Hainan is Hainan: “China’s Hawaii” set to go its own way

China Plus Published: 2018-04-25 10:47:20
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By Brady Fox

Beijing has big plans for Hainan, as unveiled last week. Alongside ambitious investment and economic policies that aim to turn the country’s youngest province into a critical piece of its future, it was also announced that Hainan will allow 30 day visa-free visits for residents of 59 countries, including the United States. This gives us a moment to pause and reflect on Hainan’s place among top tourist destinations worldwide, and whether it can make the leap from domestic to international destination.

Hainan is often compared to Hawaii, known variously as “China’s Hawaii,” “The Hawaii of the East,” and other iterations. And certainly, the two share many traits; white beaches, a mild climate, and swarms of domestic tourists define the experience at each. But despite the many similarities, Hainan is unquestionably its own animal.

A photo shows an aerial view of the city of Sanya, Hainan province January 25, 2018. [Photo: dfic.cn]

A photo shows an aerial view of the city of Sanya, Hainan province January 25, 2018. [Photo: dfic.cn]

For one, there’s the matter of scale: the Chinese government has set a goal of getting 80 million tourists (including 1.2 million international visitors) to the island by 2020. By comparison, Hawaii attracted just 8.6 million visitors in 2015, about 5 million of which were from the United States. The level of domestic tourism is remarkable, even when weighed by population. Hainan’s tourism revenues totaled USD $12.8 billion in 2018, just 25% behind Hawaii’s USD $16.8 billion. And as demand dictates prices, the extreme domestic appetite has thus far helped maintain Hainan as a destination largely for Chinese citizens - its longstanding popularity among Russians notwithstanding.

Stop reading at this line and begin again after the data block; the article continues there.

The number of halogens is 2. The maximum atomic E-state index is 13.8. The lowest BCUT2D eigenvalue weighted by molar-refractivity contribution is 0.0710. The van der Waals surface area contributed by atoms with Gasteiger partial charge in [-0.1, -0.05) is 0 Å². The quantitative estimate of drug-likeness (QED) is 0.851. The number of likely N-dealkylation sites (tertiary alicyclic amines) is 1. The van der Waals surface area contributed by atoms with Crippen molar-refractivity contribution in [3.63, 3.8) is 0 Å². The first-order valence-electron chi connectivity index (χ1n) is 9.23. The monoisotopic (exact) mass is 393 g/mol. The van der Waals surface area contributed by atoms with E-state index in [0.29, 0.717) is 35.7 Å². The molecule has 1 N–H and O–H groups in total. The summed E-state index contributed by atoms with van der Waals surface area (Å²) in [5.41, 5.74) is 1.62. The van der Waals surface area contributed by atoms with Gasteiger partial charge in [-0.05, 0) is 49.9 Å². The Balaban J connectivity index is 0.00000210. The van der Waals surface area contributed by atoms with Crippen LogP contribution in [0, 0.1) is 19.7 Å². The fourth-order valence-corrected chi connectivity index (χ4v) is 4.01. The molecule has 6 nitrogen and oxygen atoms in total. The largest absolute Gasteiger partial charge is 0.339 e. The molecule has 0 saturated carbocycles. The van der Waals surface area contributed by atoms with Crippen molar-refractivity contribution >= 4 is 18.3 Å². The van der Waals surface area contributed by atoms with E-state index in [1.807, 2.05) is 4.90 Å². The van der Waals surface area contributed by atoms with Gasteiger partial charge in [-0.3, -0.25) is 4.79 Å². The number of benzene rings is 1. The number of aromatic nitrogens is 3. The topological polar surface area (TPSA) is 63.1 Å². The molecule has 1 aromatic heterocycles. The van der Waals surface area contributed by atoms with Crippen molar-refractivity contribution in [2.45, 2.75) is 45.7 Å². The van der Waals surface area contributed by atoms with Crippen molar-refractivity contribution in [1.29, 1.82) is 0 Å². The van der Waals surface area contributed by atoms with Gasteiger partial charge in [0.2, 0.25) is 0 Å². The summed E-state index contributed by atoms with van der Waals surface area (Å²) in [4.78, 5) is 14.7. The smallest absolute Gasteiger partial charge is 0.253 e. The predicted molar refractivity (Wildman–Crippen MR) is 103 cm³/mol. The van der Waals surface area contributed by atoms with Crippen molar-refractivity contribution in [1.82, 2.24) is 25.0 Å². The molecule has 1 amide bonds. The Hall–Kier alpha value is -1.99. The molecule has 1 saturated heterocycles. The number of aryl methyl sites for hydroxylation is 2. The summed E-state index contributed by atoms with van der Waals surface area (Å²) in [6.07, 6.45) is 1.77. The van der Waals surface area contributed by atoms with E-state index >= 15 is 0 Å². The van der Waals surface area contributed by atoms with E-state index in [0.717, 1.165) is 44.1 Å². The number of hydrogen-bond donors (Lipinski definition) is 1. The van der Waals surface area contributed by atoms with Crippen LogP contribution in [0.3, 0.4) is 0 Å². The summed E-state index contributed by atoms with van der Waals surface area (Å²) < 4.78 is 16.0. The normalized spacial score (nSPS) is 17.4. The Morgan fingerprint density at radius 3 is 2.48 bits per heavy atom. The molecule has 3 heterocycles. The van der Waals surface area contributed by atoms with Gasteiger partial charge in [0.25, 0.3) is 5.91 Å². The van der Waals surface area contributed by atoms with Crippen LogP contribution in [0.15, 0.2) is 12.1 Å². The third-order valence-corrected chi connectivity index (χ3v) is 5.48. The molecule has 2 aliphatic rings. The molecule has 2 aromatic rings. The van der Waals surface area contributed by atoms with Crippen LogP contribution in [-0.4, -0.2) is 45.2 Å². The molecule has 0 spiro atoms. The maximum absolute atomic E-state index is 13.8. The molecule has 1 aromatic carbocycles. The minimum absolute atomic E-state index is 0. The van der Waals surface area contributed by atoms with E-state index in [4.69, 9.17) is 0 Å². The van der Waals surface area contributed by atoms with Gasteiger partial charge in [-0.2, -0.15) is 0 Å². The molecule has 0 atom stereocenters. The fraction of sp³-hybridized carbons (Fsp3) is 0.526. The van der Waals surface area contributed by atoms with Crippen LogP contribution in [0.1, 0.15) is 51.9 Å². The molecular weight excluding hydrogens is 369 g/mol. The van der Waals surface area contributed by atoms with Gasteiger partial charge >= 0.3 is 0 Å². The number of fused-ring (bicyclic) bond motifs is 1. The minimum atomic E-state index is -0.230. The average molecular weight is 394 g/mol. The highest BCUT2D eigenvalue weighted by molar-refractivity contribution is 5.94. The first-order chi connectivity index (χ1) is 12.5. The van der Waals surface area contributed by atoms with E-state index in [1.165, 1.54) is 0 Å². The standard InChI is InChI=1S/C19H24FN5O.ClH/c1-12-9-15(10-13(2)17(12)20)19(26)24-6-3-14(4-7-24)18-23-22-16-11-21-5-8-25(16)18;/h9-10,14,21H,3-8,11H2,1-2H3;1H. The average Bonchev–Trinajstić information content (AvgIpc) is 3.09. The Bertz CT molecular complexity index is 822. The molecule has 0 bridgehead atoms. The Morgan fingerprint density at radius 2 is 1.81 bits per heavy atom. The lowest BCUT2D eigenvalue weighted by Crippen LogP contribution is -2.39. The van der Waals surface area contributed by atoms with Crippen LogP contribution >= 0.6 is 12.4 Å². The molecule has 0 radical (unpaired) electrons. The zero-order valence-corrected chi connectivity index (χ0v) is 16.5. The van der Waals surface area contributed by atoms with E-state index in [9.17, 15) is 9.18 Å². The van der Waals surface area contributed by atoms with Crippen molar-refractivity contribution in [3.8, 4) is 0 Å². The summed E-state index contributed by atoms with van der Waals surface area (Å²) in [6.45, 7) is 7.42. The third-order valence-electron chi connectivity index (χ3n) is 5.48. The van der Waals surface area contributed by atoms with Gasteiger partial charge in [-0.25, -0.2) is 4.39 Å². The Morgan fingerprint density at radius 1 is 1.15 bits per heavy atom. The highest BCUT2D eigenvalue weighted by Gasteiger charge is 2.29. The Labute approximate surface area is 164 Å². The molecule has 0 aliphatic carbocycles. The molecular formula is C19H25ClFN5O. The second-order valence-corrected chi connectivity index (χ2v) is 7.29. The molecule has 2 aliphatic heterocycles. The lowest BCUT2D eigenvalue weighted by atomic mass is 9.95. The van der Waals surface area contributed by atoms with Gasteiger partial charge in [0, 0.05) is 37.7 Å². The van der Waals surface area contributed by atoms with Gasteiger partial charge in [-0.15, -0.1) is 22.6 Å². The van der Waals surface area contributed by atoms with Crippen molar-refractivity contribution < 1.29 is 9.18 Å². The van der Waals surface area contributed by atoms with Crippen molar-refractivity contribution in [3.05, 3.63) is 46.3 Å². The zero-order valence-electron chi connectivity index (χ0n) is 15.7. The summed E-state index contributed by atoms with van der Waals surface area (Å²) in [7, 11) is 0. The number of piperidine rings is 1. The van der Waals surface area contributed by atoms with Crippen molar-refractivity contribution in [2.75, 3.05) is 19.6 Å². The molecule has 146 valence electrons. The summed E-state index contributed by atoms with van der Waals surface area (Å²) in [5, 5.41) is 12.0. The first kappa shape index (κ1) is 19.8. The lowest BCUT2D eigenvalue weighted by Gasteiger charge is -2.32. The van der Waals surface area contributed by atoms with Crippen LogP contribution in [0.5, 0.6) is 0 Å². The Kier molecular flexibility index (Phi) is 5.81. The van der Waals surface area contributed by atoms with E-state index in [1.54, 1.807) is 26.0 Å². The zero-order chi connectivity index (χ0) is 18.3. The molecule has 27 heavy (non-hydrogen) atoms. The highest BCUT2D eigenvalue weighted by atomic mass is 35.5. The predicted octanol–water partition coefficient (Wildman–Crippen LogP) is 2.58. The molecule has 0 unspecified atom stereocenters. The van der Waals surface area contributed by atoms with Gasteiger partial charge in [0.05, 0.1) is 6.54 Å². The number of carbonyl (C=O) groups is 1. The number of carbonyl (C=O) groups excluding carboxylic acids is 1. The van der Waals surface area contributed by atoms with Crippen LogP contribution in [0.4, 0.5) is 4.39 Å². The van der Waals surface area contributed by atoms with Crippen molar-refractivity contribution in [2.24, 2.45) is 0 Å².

Hainan is also a centre for large-scale residential and business development the likes of which are found in few places outside of the Gulf States. While Hawaii boasts a quaint luxury, Hainan’s top destinations in particular are built to wow and impress. It is this penchant for spectacle that makes Hainan at times more comparable with Dubai than with Hawaii. One needs look no further than the Nanhai Pearl Island development to sum up Hainan’s unique brand of natural, Oriental, and just a little bit gaudy.

The question is how well this will translate to an international market. Hainan is largely developed for Chinese tastes. While millions of foreigners arrive to see Shanghai and Beijing every month, the residents of those cities are planning their own trips to Hainan to get away from it all. While Hainan boasts an impressive international airport, the majority of flights are coming from within China, and the experience has been shaped by catering to this specific crowd.

White beaches simply are not what many foreigners picture when they think of China, or what they aim to see when visiting there. International tourism in China is traditionally built on its incredible historical sites, but also increasingly exploration of its vibrant metropolitan centres. The Great Wall, The Forbidden City, The Bund and The Yellow Mountains make up the experience of many short term visitors to China. The question is, how will Hainan, 2 thousand kilometres south of Shanghai, fit into the existing travel ecosystem?

Hawaii, for example, has always benefited from its position in the middle of the Pacific and separation from major competitors. A destination of choice for North Americans on the west coast, its status has been boosted by the connections with California, with Hollywood, and the resulting preeminence in film and television. It has always been a major tourist destination for Japanese, too, as a safe, direct destination from Beijing. It is the birthplace and mecca of surfing.

For Hainan, things are more competitive. There are numerous gorgeous beach destinations throughout neighboring Southeast Asia. Vietnam, the Philippines, Indonesia and Malaysia are all just a stone’s throw away and have continued to boom in recent years. The elephant in the room, Thailand, is still the number one tourist destination in the entire Asia Pacific, still holding a narrow lead on the entirety of China.

There are a lot of things to like about Beijing’s approach. Unquestionably, one great win generated by loosening visa restrictions is to make Hainan more attractive for international conferences and events. Establishing a free port and encouraging businesses to set up headquarters in the province could transform Hainan into a regional centre and could push it to the forefront of China’s continuing economic liberalization. The government was also smart to pair its plans for Hainan’s future with restrictions on speculative investment.